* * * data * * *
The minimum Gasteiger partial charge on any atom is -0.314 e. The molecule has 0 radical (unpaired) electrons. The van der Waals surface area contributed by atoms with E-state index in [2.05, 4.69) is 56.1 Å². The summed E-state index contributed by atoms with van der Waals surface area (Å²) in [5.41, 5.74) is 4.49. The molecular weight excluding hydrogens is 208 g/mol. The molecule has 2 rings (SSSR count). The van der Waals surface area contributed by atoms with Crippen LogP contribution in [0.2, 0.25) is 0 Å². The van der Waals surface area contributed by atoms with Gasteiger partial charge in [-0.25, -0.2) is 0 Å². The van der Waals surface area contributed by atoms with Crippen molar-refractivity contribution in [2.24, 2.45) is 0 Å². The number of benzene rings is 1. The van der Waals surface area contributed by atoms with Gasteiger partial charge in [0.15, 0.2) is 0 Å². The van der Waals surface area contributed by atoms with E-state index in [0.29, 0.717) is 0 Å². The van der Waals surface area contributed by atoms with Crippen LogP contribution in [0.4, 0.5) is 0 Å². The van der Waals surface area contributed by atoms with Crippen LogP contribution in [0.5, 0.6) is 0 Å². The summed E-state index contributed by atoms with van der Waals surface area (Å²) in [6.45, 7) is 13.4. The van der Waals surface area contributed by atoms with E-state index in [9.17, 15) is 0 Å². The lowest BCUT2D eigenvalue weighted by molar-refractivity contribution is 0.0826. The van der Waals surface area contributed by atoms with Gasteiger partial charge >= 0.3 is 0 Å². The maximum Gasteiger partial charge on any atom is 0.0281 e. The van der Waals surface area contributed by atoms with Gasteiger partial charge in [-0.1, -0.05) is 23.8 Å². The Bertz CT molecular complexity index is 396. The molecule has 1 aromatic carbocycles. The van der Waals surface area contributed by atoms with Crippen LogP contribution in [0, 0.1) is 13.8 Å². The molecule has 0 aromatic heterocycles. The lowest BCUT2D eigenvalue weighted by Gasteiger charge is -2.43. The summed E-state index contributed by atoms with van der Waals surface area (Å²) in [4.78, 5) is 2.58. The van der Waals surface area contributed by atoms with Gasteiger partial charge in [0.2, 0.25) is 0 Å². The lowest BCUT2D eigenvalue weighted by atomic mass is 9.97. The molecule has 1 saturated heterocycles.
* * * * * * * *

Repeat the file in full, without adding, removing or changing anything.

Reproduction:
The minimum Gasteiger partial charge on any atom is -0.314 e. The molecule has 0 radical (unpaired) electrons. The van der Waals surface area contributed by atoms with E-state index in [2.05, 4.69) is 56.1 Å². The summed E-state index contributed by atoms with van der Waals surface area (Å²) in [5.41, 5.74) is 4.49. The molecular weight excluding hydrogens is 208 g/mol. The molecule has 2 rings (SSSR count). The van der Waals surface area contributed by atoms with Crippen LogP contribution in [0.2, 0.25) is 0 Å². The van der Waals surface area contributed by atoms with Gasteiger partial charge in [-0.25, -0.2) is 0 Å². The van der Waals surface area contributed by atoms with Crippen molar-refractivity contribution in [2.24, 2.45) is 0 Å². The number of benzene rings is 1. The van der Waals surface area contributed by atoms with Gasteiger partial charge in [0.15, 0.2) is 0 Å². The van der Waals surface area contributed by atoms with E-state index in [0.29, 0.717) is 0 Å². The van der Waals surface area contributed by atoms with Crippen LogP contribution in [0.4, 0.5) is 0 Å². The van der Waals surface area contributed by atoms with Crippen LogP contribution in [0.5, 0.6) is 0 Å². The summed E-state index contributed by atoms with van der Waals surface area (Å²) in [6.45, 7) is 13.4. The van der Waals surface area contributed by atoms with E-state index in [9.17, 15) is 0 Å². The lowest BCUT2D eigenvalue weighted by molar-refractivity contribution is 0.0826. The van der Waals surface area contributed by atoms with Gasteiger partial charge >= 0.3 is 0 Å². The maximum Gasteiger partial charge on any atom is 0.0281 e. The van der Waals surface area contributed by atoms with Gasteiger partial charge in [-0.1, -0.05) is 23.8 Å². The Bertz CT molecular complexity index is 396. The molecule has 1 aromatic carbocycles. The van der Waals surface area contributed by atoms with Crippen LogP contribution in [0, 0.1) is 13.8 Å². The molecule has 0 aromatic heterocycles. The lowest BCUT2D eigenvalue weighted by Gasteiger charge is -2.43. The summed E-state index contributed by atoms with van der Waals surface area (Å²) in [4.78, 5) is 2.58. The van der Waals surface area contributed by atoms with Gasteiger partial charge in [0.2, 0.25) is 0 Å². The lowest BCUT2D eigenvalue weighted by atomic mass is 9.97. The molecule has 1 saturated heterocycles.